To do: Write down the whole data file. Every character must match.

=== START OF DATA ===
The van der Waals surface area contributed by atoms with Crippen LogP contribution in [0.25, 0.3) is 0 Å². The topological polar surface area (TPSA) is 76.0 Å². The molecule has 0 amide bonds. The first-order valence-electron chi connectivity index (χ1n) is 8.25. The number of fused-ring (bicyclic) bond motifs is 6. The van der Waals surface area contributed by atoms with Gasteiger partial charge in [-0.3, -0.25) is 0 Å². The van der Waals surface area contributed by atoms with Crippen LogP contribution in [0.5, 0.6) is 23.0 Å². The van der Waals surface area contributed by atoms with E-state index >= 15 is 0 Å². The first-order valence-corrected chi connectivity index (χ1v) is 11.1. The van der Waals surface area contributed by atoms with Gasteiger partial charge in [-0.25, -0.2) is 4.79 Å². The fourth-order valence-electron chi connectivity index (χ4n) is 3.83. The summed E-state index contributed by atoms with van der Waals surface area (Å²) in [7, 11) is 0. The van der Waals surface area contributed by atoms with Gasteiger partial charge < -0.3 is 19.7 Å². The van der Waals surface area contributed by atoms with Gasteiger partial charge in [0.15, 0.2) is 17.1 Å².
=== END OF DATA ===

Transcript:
The van der Waals surface area contributed by atoms with Crippen LogP contribution in [0.25, 0.3) is 0 Å². The topological polar surface area (TPSA) is 76.0 Å². The molecule has 0 amide bonds. The first-order valence-electron chi connectivity index (χ1n) is 8.25. The number of fused-ring (bicyclic) bond motifs is 6. The van der Waals surface area contributed by atoms with Gasteiger partial charge in [-0.3, -0.25) is 0 Å². The van der Waals surface area contributed by atoms with Crippen LogP contribution in [0.5, 0.6) is 23.0 Å². The van der Waals surface area contributed by atoms with E-state index >= 15 is 0 Å². The first-order valence-corrected chi connectivity index (χ1v) is 11.1. The van der Waals surface area contributed by atoms with Gasteiger partial charge in [-0.25, -0.2) is 4.79 Å². The fourth-order valence-electron chi connectivity index (χ4n) is 3.83. The summed E-state index contributed by atoms with van der Waals surface area (Å²) in [7, 11) is 0. The van der Waals surface area contributed by atoms with Gasteiger partial charge < -0.3 is 19.7 Å². The van der Waals surface area contributed by atoms with Gasteiger partial charge in [0.15, 0.2) is 17.1 Å².